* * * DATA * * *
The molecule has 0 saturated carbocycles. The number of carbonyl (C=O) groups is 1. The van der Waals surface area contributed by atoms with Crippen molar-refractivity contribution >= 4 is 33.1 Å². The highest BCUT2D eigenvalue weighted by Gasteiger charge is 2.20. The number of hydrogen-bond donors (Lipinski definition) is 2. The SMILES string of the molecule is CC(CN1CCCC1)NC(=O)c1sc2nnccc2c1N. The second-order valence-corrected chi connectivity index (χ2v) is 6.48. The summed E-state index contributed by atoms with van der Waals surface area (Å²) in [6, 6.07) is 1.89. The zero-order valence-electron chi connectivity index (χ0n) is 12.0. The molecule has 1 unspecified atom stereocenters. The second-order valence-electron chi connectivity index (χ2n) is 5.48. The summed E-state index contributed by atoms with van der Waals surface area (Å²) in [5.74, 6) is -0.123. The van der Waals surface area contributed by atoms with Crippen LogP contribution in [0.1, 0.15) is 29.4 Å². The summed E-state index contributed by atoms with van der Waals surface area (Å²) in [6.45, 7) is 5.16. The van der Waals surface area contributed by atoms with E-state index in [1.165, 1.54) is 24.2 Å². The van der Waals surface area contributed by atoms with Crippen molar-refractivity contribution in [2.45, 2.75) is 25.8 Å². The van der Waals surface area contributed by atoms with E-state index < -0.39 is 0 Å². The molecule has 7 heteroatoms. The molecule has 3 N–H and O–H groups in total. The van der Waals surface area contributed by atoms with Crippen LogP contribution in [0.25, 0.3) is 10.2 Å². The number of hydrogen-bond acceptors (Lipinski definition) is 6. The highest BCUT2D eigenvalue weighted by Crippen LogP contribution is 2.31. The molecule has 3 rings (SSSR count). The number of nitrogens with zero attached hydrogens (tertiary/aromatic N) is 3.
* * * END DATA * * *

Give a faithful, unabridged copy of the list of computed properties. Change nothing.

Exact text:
The molecule has 0 saturated carbocycles. The number of carbonyl (C=O) groups is 1. The van der Waals surface area contributed by atoms with Crippen molar-refractivity contribution >= 4 is 33.1 Å². The highest BCUT2D eigenvalue weighted by Gasteiger charge is 2.20. The number of hydrogen-bond donors (Lipinski definition) is 2. The SMILES string of the molecule is CC(CN1CCCC1)NC(=O)c1sc2nnccc2c1N. The second-order valence-corrected chi connectivity index (χ2v) is 6.48. The summed E-state index contributed by atoms with van der Waals surface area (Å²) in [6, 6.07) is 1.89. The zero-order valence-electron chi connectivity index (χ0n) is 12.0. The molecule has 1 unspecified atom stereocenters. The second-order valence-electron chi connectivity index (χ2n) is 5.48. The summed E-state index contributed by atoms with van der Waals surface area (Å²) in [5.74, 6) is -0.123. The van der Waals surface area contributed by atoms with Crippen LogP contribution in [0.1, 0.15) is 29.4 Å². The summed E-state index contributed by atoms with van der Waals surface area (Å²) in [6.45, 7) is 5.16. The van der Waals surface area contributed by atoms with E-state index in [1.165, 1.54) is 24.2 Å². The van der Waals surface area contributed by atoms with Crippen molar-refractivity contribution in [2.45, 2.75) is 25.8 Å². The van der Waals surface area contributed by atoms with E-state index < -0.39 is 0 Å². The molecule has 7 heteroatoms. The molecule has 3 N–H and O–H groups in total. The van der Waals surface area contributed by atoms with Crippen LogP contribution in [0.25, 0.3) is 10.2 Å². The number of hydrogen-bond acceptors (Lipinski definition) is 6. The highest BCUT2D eigenvalue weighted by Crippen LogP contribution is 2.31. The molecule has 3 rings (SSSR count). The number of nitrogens with zero attached hydrogens (tertiary/aromatic N) is 3.